IRVINE — It's common to hear about a musician who is exploring his roots. In the case of India-born violinist L. Subramaniam, those roots run deeper than most.
Subramaniam has made a name in this country fusing the traditions of Indian classical music with Western classical tradition as well as with jazz and rock styles. He's played with Yehudi Menuhin and Stephane Grappelli, jammed with George Harrison and improvised with fusionists including saxophonist Tom Scott and keyboardist George Duke. He's also recorded with such Indian masters as Ali Akbar Kahn and Ravi Shankar. His own recordings include the five-volume "Anthology of Indian Music."
On Wednesday, Subramaniam was at the Crystal Cove Auditorium on the UC Irvine campus giving a lecture and demonstration sponsored by the Society for the Promotion of Indian Classical Music and Culture Amongst Youth. The presentation shed light on just how deeply the violinist's roots are anchored in the musical history of his native land, a history that stretches back 2,000 years to Vedic times.
Subramaniam opened the program by discussing the northern and southern musical traditions of his country and the various influences that have contributed to them. His brief discussion of the \o7 carnatic\f7 (southern) tradition--Subramaniam was born in Madras--outlined the forms the music takes \o7 (ragas)\f7 , the 72 scales (\o7 regags\f7 ) the music is built on, its rhythmic basis (\o7 tala\f7 ) and the role of improvisation during the performance.
Although much of the explanation of the music's mathematical foundations may have been lost on the casual listener (muddy reproduction of Subramaniam's voice didn't help), the spirit and beauty of the music was apparent as soon as the violinist began to play.
Working with \o7 mridangam\f7 player M.R. Ganesh, \o7 surbahaar \f7 player Subha Krishnan and an electronic box that provided an uninterrupted five-tone drone \o7 (tanpura), \f7 Subramaniam developed a piece from the \o7 kriti\f7 format, religious-inspired music constructed of three sections.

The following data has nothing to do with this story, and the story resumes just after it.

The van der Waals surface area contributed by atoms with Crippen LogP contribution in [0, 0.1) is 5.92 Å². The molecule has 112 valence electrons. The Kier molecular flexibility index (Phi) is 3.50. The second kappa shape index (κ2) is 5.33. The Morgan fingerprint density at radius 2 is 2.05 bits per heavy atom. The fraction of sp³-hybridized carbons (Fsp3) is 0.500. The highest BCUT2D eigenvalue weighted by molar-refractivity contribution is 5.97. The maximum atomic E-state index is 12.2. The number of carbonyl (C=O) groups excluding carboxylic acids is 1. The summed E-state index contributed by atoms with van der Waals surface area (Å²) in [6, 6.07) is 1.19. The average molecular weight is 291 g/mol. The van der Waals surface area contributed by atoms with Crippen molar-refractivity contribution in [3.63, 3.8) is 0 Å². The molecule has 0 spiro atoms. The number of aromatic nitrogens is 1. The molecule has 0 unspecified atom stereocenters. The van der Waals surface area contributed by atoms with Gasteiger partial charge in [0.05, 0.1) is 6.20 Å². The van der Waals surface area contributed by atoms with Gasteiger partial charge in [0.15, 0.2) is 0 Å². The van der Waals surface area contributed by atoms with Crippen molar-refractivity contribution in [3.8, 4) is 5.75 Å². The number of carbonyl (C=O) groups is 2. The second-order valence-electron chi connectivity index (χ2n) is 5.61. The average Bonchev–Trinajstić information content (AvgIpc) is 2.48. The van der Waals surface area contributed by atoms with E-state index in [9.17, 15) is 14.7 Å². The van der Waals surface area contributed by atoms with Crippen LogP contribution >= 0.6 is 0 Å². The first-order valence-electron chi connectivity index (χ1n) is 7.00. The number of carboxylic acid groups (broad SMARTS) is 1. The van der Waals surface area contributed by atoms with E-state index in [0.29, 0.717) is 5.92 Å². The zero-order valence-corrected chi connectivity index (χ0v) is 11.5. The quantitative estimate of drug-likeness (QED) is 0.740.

His introduction (\o7 aalapanai\f7 ) developed slowly, outlining the melodic form the piece was to take. The rhythmic element, added by Ganesh on the \o7 mridangam\f7 --a barrel-shaped, two-headed drum played in a horizontal position whose sound closely resembles its northern counterpart, the \o7 tabla\f7 --freed Subramaniam to develop his melodic ideas.
The two exchanged phrases or sometimes played in unison, with Ganesh working a wide array of tones from the drum. Krishnan's \o7 surbahaar\f7 , a lap-held, stringed instrument in the shape of a rectangular box, produced such delicate sounds that it disappeared behind the violin and \o7 mridangam.\f7
As is common in Indian music, Subramaniam's phrases, full of sliding notes and various tonal shades, built in complexity and volume near the piece's end.
In the second half of the performance, Ganesh, accompanied only by the drone, wove together a percussive display that was notable for both its rhythmic and tonal variations. Then, in tandem with Subramaniam, he worked flourishes and double-times against the violinist's cries and moans. The impassioned exchange brought light to Subramaniam's earlier statement of the importance of "bringing the feeling and the emotion of the \o7 raga \f7 to what we play."
It was easy during the performance to make connections between the circular, theme-improvisation format of classical Indian music to that of American jazz, and to associate the polyrhythmic tempos found in both styles. And perhaps that was the evening's most prominent lesson: Music is indeed a universal language.